Ex-privateer Flint Blackmoore has never been good at following the rules. Now, once again embroiled in a situation with the aptly named Lady Fury, he has no idea why he doesn’t simply do the wise thing and walk away. He knows he’s playing with fire, and that getting involved with her again is more dangerous than anything on the high seas. But he can’t understand why she’s so determined to hate him. He isn’t sure if the secret she keeps will make things harder—or easier—for him, but as the battle in the bedroom heats up, he knows at least one thing. Those silly rules of hers will have to go…
I give myself very good advice … https://robbiesinspiration.wordpress.com/2017/10/01/i-give-myself-very-good-advice/
Same picture, “take one!”
Two posts, just like twins.
Do you remember one of
Shehanne Moore’s themes
is attraction to scoundrels,
who underneath their rakish,
handsome appearance is a warm heart?
While I had Shehanne’s books here
in my apartment, somehow the
incredible rascals got in
through crack under
the door. . .
I bet these baby hamsters would
melt even a Viking or a Pirate’s
cold, cutthroat heart.
I reviewed the following books
by Shehanne Moore:
~ “The Viking and the Courtesan”
~ “The Unraveling of Lady Fury”
Should Shehanne be responsible
for progeny who developed
without her knowledge
nor her consent?
I’ve been circling back to
the summer book series,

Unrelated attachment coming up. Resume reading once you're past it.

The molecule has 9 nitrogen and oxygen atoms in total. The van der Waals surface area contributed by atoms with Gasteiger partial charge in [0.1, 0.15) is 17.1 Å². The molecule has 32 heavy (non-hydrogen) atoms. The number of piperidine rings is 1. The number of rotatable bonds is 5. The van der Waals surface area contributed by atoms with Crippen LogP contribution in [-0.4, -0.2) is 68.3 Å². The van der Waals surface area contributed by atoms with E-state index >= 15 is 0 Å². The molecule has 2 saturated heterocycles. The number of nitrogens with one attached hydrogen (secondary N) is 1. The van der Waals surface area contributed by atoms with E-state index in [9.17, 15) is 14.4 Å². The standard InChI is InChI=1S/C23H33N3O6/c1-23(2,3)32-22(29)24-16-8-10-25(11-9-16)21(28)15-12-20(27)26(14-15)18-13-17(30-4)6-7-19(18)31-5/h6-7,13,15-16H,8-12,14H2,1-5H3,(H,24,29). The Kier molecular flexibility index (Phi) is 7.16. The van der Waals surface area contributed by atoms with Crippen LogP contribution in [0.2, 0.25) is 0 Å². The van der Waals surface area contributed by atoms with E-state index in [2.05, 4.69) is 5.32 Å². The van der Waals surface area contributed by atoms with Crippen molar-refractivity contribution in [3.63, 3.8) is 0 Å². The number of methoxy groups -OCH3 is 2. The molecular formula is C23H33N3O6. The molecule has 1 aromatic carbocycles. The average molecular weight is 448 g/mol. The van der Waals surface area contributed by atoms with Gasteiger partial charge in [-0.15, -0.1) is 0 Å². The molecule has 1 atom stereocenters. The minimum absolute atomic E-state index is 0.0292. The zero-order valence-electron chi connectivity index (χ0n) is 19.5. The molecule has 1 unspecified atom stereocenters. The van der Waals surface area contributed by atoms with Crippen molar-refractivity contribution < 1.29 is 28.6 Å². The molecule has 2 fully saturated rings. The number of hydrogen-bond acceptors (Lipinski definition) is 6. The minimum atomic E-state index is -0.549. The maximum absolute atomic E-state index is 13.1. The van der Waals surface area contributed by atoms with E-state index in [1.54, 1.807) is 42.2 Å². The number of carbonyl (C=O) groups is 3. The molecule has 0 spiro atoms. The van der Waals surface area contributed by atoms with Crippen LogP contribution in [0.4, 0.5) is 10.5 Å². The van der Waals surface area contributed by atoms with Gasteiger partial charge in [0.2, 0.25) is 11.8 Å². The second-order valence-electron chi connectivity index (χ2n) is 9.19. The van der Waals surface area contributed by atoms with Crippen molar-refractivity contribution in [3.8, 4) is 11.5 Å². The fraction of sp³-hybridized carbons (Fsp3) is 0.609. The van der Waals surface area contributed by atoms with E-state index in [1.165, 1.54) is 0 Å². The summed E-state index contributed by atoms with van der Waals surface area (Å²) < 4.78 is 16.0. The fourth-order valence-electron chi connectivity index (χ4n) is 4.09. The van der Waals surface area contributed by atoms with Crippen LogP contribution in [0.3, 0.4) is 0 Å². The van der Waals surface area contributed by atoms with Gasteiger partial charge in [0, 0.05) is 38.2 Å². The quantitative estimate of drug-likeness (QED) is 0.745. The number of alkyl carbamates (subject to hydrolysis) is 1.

meanwhile a new book has
been written and published by
a few of our fellow writing bloggers.
Here’s more of fascinating
“Loving Lady Lazuli,”
(London Jewel Thieves, Book 1)
(London Jewel Thieves, Book 2)
“His Judas Bride”
“The Writer and the Rake”
Find Shehanne at:
So, do you know any solutions
for mhttps://witlessdatingafterfifty.wordpress.com/2017/09/29/shehannes-mischievous-hamstahs-juniors/y Hamsters Invasion?
Same picture, “take two!” 😎
Many titillating scandals are
fully intended to lead to love.
Should shenanigans transpire. . .
Let the romance begin!
“Hamstahs” at Shehanne Moore’s
blog are fabulous, truly fashionable.
Have you seen their hats?
👒 🎓 ⛑ 🎩
I admire them, lest I turn my back
accidentally! You need to stay on your
toes with ’em rascals.
decide as the famous singer so
aptly suggested to, “Get it on,” in
the glass box you purchased.
It was going to be a terrarium!
Succulent plants, not critter
babies were going to add
to my oxygen supply.
I think you’ll remember her
Lady Fury and Lady Malice
from your reading the books
I recommended this summer.
I’m hoping other strong,
demanding and exciting women
characters have inhabited your mind.
Shehanne’s books are already
part of your favorites. Of course,
the good feelings may extend
to men in those thrilling
and romantic novels.
Have you seen the way
Ms. Moore allows
her hamsters to
My pleasure today is to review
My pleasure today is to review
Shehanne Moore’s exciting book,
“The Unraveling of Lady Fury.”
There’s a back story worth sharing,
an unbelievable event left
Fury Celia Fontanelli on a quay
by a pirate-style Captain who didn’t
look back, commandeering his
large ship, the Calypso, off
into the Caribbean.
Fury had to keep going ~
life wasn’t going to be “easy”
nor ever “uncomplicated.”
Establishing her good manners,
throwing herself into society
with a goal to capture a
fine Gentleman who
could marry her.
These days we might say:
Fury needed to be
“back on the market.”
Establishing her genteel persona,
Lady Fury gets married to
Don’t worry, this is not a
Unfortunately, Thomas is
long gone before the first page.